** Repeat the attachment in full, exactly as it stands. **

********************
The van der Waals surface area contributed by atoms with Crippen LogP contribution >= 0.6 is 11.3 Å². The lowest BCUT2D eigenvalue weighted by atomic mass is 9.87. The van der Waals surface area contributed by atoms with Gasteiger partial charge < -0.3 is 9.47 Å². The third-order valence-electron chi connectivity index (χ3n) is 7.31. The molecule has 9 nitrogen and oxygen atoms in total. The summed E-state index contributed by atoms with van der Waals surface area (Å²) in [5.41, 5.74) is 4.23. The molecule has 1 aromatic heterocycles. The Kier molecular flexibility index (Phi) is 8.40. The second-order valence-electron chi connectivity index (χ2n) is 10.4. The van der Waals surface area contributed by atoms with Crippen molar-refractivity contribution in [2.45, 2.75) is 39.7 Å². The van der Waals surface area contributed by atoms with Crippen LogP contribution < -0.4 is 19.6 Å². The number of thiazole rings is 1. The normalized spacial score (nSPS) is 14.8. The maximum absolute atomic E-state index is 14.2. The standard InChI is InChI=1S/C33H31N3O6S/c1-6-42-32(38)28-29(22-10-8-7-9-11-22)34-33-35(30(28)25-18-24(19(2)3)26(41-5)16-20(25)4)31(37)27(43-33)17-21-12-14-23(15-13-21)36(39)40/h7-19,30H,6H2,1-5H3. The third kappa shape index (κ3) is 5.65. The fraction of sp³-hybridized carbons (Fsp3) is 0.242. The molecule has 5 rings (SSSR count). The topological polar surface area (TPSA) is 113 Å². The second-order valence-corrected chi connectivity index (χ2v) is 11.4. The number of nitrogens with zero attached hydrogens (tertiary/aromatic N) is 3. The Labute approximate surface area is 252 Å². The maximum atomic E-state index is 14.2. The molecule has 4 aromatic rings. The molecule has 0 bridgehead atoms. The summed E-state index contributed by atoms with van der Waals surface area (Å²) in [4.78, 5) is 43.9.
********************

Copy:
The van der Waals surface area contributed by atoms with Crippen LogP contribution >= 0.6 is 11.3 Å². The lowest BCUT2D eigenvalue weighted by atomic mass is 9.87. The van der Waals surface area contributed by atoms with Gasteiger partial charge < -0.3 is 9.47 Å². The third-order valence-electron chi connectivity index (χ3n) is 7.31. The molecule has 9 nitrogen and oxygen atoms in total. The summed E-state index contributed by atoms with van der Waals surface area (Å²) in [5.41, 5.74) is 4.23. The molecule has 1 aromatic heterocycles. The Kier molecular flexibility index (Phi) is 8.40. The second-order valence-electron chi connectivity index (χ2n) is 10.4. The van der Waals surface area contributed by atoms with Crippen molar-refractivity contribution in [2.45, 2.75) is 39.7 Å². The van der Waals surface area contributed by atoms with Crippen LogP contribution < -0.4 is 19.6 Å². The number of thiazole rings is 1. The normalized spacial score (nSPS) is 14.8. The maximum absolute atomic E-state index is 14.2. The standard InChI is InChI=1S/C33H31N3O6S/c1-6-42-32(38)28-29(22-10-8-7-9-11-22)34-33-35(30(28)25-18-24(19(2)3)26(41-5)16-20(25)4)31(37)27(43-33)17-21-12-14-23(15-13-21)36(39)40/h7-19,30H,6H2,1-5H3. The third kappa shape index (κ3) is 5.65. The fraction of sp³-hybridized carbons (Fsp3) is 0.242. The molecule has 5 rings (SSSR count). The topological polar surface area (TPSA) is 113 Å². The second-order valence-corrected chi connectivity index (χ2v) is 11.4. The number of nitrogens with zero attached hydrogens (tertiary/aromatic N) is 3. The Labute approximate surface area is 252 Å². The maximum atomic E-state index is 14.2. The molecule has 4 aromatic rings. The molecule has 0 bridgehead atoms. The summed E-state index contributed by atoms with van der Waals surface area (Å²) in [4.78, 5) is 43.9.